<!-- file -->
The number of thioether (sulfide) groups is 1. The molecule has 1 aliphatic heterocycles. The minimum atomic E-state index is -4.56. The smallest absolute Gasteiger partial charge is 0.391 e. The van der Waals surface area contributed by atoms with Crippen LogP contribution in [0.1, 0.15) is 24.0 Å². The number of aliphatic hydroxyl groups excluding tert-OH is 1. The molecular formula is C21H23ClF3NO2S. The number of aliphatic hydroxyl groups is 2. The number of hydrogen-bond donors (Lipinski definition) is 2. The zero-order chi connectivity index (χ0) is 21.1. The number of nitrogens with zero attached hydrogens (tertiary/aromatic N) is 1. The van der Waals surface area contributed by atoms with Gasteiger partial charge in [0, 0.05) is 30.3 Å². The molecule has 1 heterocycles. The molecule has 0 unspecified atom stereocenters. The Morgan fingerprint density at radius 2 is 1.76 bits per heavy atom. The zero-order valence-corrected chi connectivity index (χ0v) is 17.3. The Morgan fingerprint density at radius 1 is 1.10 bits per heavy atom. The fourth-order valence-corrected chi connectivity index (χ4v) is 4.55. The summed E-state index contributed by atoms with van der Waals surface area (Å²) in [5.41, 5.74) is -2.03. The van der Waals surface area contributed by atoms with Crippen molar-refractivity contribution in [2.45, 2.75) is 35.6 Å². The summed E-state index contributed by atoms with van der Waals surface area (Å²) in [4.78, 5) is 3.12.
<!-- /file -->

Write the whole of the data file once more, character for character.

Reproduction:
The number of thioether (sulfide) groups is 1. The molecule has 1 aliphatic heterocycles. The minimum atomic E-state index is -4.56. The smallest absolute Gasteiger partial charge is 0.391 e. The van der Waals surface area contributed by atoms with Crippen LogP contribution in [0.1, 0.15) is 24.0 Å². The number of aliphatic hydroxyl groups excluding tert-OH is 1. The molecular formula is C21H23ClF3NO2S. The number of aliphatic hydroxyl groups is 2. The number of hydrogen-bond donors (Lipinski definition) is 2. The zero-order chi connectivity index (χ0) is 21.1. The number of nitrogens with zero attached hydrogens (tertiary/aromatic N) is 1. The van der Waals surface area contributed by atoms with Gasteiger partial charge in [0, 0.05) is 30.3 Å². The molecule has 1 heterocycles. The molecule has 0 unspecified atom stereocenters. The Morgan fingerprint density at radius 2 is 1.76 bits per heavy atom. The zero-order valence-corrected chi connectivity index (χ0v) is 17.3. The Morgan fingerprint density at radius 1 is 1.10 bits per heavy atom. The fourth-order valence-corrected chi connectivity index (χ4v) is 4.55. The summed E-state index contributed by atoms with van der Waals surface area (Å²) in [5.41, 5.74) is -2.03. The van der Waals surface area contributed by atoms with Crippen molar-refractivity contribution in [2.45, 2.75) is 35.6 Å². The summed E-state index contributed by atoms with van der Waals surface area (Å²) in [4.78, 5) is 3.12.